Caregiver Knowledge Predicts Asthma Patients’ Length of Stay

According to new research presented at the ACAAI annual meeting, children of caregivers with poor asthma knowledge are four times more likely to have a prolonged hospital stay, defined as longer than two days.

Asthma exacerbations are a leading cause of hospitalizations and missed school days for children. This study, which won the Clemens von Pirquet Award, enrolled the caregivers of 73 children aged 2 to 17 who were hospitalized with asthma exacerbations between December 2012 and December 2013. The caregivers completed questionnaires at admission, upon discharge, and 4 to 6 weeks after discharge.

“If the caregiver had poor asthma knowledge when their child was admitted, the odds were four times greater that the child’s length of hospital stay would be longer than two days,” said lead author and allergist Deepti Deshpande, MD, MPH. “If caregiver asthma knowledge was good, the odds were strong that the child’s hospital stay would be less than two days.”

The results were adjusted for age, baseline asthma control, stay in the pediatric intensive care unit, parental education level, payer, and ethnicity. All caregivers received education during the inpatient stay, including interactive materials and demonstration of correct inhaler technique. They were taught about asthma triggers, how to avoid them, and how to use an asthma action plan. After education, the caregivers demonstrated increased knowledge, particularly about asthma action plans.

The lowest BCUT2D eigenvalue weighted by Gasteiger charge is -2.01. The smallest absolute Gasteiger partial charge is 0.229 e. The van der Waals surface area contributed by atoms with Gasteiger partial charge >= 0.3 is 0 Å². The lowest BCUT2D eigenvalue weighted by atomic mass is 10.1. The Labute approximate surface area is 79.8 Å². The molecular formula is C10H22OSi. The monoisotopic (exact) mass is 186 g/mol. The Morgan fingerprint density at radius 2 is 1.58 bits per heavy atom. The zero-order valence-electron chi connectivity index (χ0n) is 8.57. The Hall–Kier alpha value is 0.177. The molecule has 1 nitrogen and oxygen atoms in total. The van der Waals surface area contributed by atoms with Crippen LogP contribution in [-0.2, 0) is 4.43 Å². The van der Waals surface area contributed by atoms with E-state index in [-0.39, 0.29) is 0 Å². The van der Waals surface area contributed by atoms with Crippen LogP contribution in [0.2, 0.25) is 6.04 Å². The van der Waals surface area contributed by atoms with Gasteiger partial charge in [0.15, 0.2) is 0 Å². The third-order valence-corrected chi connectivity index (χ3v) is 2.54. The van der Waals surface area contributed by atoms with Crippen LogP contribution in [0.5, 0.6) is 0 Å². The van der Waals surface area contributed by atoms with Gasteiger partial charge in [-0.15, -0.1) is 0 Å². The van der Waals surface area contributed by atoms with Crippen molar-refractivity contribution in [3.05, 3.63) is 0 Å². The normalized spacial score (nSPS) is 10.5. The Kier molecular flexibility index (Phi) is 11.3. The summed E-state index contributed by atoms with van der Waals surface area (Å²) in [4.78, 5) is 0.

“We focused on providing families with a better understanding of medications, their use, side effects, and correct technique for use of devices to help improve use,” Deshpande said.

Additionally, at 4 to 6 weeks after discharge, 90 percent of caregivers were able to correctly name their children’s rescue medicines, and 73 percent were correctly able to name their controller medicines. The researchers called for prospective research to examine whether improving caregiver knowledge can shorten hospital stays and healthcare utilization in general.

Eric Raible is editor of the Cardiology section of DocWire News and has more than a decade’s worth of experience in covering and publishing in the cardiology space. Eric has previously served as a founding editor of CardioSource WorldNews, and is a former staff writer and editor of Cardiology Today.